My original swab came from a dumbbell in the Patty Center at UAF. I chose a colony from the plate and streaked it. Throughout lab, a series of tests were conducted to indicate the strain of bacteria that was isolated from this free weight. The strain of this isolate was determined by looking at colony morphology, staining tests, cell morphology, API tests, and DNA sequencing. Through this series of tests, I determined that my isolate was Kocuria rhizophila. This bacteria can be found on human skin and in soil, so it is possible that it was transferred to a dumbbell through a person holding it in their hand (Savini et al). Kocuria rhizophila is not motile, so it would have to be transferred to a surface through contact or some other mean (Kovacs et al, Wood et al). Microbial communities on gym equipment tend to be shaped by the microbial flora of the hosts that use and come into contact with them (Wood et al). Micrococcus (Kocuria’s genus) was commonly found on free weights according to Wood et al.
Based on my bacterium’s original environment, I hypothesized that it was aerobic and could proliferate at normal temperatures. The isolated bacteria was found on the surface of an object; this could indicate that it had a good supply of air and would not need to conduct metabolic processes like anaerobic fermentation. Based on this, I did not expect it would be able to reduce nitrate. I can not say as to whether or not it could be a pathogen. Based upon it’s human commensal status, I would not expect it to be.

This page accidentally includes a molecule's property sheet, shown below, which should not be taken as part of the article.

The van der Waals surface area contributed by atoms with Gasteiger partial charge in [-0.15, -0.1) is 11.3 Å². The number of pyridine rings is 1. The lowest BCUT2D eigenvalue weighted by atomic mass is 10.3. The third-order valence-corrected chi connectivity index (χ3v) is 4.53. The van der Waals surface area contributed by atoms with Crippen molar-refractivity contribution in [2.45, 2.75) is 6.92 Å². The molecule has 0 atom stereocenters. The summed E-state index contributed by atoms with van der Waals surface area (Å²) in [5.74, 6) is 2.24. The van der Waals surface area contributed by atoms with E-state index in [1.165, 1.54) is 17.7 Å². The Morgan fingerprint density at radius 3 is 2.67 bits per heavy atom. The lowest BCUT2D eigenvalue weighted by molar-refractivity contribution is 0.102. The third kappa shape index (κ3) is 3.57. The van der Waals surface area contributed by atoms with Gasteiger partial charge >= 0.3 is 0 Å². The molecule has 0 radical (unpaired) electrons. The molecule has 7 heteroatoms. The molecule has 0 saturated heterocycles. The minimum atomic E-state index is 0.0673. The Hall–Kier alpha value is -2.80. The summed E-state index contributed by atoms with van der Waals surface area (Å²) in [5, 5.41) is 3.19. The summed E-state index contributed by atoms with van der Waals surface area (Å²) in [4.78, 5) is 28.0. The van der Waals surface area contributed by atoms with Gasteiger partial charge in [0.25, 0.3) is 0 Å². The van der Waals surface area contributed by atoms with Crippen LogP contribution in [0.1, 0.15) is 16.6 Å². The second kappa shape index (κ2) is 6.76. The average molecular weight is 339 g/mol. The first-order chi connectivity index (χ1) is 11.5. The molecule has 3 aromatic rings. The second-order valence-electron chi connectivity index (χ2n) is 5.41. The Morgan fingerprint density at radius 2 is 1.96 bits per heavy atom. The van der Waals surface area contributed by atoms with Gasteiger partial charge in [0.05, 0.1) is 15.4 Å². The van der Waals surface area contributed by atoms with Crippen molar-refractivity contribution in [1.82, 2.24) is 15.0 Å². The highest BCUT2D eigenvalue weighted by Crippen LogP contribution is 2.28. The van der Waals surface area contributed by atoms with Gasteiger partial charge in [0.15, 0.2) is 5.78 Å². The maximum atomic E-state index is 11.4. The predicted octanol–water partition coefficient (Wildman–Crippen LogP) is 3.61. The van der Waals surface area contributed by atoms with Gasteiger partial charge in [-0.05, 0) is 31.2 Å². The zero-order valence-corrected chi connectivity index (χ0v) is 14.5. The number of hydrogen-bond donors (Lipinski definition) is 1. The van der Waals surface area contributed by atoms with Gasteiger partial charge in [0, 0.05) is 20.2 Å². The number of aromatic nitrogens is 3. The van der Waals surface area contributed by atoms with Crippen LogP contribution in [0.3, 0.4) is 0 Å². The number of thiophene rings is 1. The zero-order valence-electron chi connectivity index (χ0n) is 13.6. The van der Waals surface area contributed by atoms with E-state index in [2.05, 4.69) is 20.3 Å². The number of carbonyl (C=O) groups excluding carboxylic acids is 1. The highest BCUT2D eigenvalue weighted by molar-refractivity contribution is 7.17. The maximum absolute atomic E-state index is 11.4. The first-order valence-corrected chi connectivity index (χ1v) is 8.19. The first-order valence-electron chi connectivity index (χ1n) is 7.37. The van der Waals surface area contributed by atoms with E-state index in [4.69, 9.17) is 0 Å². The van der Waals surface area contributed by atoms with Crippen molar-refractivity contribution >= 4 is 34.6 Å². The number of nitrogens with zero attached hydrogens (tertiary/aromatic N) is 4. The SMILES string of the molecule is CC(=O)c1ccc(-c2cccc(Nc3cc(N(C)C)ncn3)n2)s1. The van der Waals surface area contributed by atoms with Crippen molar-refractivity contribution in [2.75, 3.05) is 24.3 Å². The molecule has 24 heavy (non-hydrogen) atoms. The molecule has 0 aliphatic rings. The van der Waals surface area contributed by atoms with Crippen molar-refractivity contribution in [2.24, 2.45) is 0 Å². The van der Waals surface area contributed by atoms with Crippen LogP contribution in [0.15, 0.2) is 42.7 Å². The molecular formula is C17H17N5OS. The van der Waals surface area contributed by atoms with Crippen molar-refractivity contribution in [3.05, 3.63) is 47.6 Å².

It is possible that the Kocuria rhizophila that was isolated was from the dumbbell on the gym. Since it is a human commensal, it could have easily ended up in the surface of the dumbbell (Savini et al). However, Kocuria rhizophila was also a common contaminant in our lab. It was used for other experiment and there were many cultures of it in the incubators where my isolate plates were kept. The Kocuria cultures were also used in lab either before or after we did a streak of our isolates. Kocuria rhizophila DNA was also present in many other isolate’s DNA samples. It is possible that Kocuria rhizophila came from the gym, or that it was a contaminant in my plate that was mistaken for a colony from the original swab.
Original Swab: I did not use my own original swab for my isolate, my Tryptic Soy Agar (TSA) plate didn’t grow colonies in time to start isolating bacteria colonies, so I used my lab partners. Her swab came from a dumbbell in the Patty center. I streaked a smooth yellow colony onto a TSA plate using aseptic technique. This plate was incubated for a week at 37 degrees Celsius. (Lab 1, Lab 2)